When Gene Upshaw died last August of pancreatic cancer, the NFL community mourned the loss. His absence also meant a replacement was needed for the executive director of the NFL Players Association (NFLPA) a position Upshaw held until his death. The search has gone one since then, but now the candidates are beginning to be thinned. The position is now between three candidates: Troy Vincent, Trace Armstrong and DeMaurice Smith.
Vincent and Armstrong are former union presidents and Smith is a lawyer. The final decision will be made during the annual NFLPA meeting in Hawaii on March 13-15. Each candidate will attend the meeting and give a statement. It will all be long over by the time the season starts, and fans can get their NFL tickets.
Troy Vincent first started gaining national attention as a standout defensive back at the University of Wisconsin during the late 1980s and early 1990s. He has recently been inducted into the school’s hall of fame because of his contributions, which included being team captain, leading the Big Ten in punt returns in 1989 and tying for second in school history with 18 career passes defended. He entered the 1992 NFL Draft and was picked in the first round and the seventh pick overall by the Miami Dolphins. He was with Miami from 1992 to 1995. He also spent time with the Philadelphia Eagles from 1996 to 2003, the Buffalo Bills from 2004 to 2006 and the Washington Redskins in 2006.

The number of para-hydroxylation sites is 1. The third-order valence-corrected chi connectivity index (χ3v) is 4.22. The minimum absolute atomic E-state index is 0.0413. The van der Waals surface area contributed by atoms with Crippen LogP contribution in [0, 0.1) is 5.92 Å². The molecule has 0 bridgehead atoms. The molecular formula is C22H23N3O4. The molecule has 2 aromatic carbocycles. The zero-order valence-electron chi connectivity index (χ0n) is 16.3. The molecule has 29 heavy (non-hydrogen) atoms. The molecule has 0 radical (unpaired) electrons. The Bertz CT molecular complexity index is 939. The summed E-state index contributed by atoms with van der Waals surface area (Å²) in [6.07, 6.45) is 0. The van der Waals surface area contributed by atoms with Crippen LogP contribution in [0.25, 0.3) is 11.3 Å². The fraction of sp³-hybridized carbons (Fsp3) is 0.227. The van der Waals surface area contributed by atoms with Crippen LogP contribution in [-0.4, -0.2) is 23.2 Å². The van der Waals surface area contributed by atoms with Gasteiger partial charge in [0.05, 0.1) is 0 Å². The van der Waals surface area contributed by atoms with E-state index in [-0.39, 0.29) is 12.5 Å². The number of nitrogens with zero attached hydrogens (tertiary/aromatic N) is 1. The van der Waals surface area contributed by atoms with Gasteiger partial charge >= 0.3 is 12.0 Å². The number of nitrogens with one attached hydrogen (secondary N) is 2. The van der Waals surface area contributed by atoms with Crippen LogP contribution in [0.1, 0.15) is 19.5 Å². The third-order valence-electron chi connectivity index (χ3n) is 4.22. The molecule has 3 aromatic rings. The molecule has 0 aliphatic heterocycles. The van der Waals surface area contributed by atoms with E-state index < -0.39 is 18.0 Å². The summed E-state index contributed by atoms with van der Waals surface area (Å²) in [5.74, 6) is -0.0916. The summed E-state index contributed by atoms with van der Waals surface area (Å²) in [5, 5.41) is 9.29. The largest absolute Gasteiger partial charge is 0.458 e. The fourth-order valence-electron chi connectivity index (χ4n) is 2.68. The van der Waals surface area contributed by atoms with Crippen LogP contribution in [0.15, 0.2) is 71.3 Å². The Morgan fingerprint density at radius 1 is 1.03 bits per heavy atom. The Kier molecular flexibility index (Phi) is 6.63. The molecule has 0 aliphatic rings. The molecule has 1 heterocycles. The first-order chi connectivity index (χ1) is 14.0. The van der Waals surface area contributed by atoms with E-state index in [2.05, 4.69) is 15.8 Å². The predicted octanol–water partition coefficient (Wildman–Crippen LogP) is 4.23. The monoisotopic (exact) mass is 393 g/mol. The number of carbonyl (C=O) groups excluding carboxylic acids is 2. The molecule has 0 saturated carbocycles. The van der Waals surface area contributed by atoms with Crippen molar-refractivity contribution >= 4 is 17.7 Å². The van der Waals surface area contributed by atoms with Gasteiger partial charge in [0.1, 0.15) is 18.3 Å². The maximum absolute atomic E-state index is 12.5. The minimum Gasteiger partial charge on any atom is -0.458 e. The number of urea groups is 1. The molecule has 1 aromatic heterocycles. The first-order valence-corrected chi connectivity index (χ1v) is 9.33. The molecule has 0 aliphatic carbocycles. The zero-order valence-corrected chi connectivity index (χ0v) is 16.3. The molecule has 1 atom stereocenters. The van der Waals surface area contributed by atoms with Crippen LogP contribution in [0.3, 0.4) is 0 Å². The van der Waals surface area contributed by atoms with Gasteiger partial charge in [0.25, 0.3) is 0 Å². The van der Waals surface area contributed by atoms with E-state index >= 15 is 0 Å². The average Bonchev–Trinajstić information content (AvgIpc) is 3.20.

In his NFL career, he tallied 794 tackles, 199 passes defended, 5.5 sacks, 12 forced fumbles and 47 interceptions. He was named the NFL Walter Payton Man of the Year in 2002 and founded a community development corporation called Love Thy Neighbor. He was the president of the NFL Players Association from 2004 to 2008.
Armstrong, a former defensive end, has also been involved in NFLPA politics and workings for awhile, being a close associate of Upshaw. He played for the Chicago Bears from 1989 to 1994. He also spent time on the roster of the Miami Dolphins, from 1995 to 2000. He finished his career with the Oakland Raiders from 2001 to 2003. During his NFL career, he totaled 302 tackles, eight passes defended 106 sacks, 20 forced fumbles and one interception. Armstrong was the NFLPA president before Vincent from 1996 to 2004.
Smith doesn’t have any ties to the NFL, but some players like someone neutral from outside the league. Smith is from Washington, D.C. and attended the University of Virginia for his law degree. He was the Assistant U.S. Attorney in the District of Columbia from 1991 to 2000. He has become a famous face for his law opinions because of appearances on shows like The Abrams Report and Hardball on MSNBS as well as on other channels like CNN, Court-TV, Fox and NBC. He has been the recipient of many accolades during his career, and even teaches at his alma mater, George Washington University and American University. Litigation and dispute resolution are two of his specialties.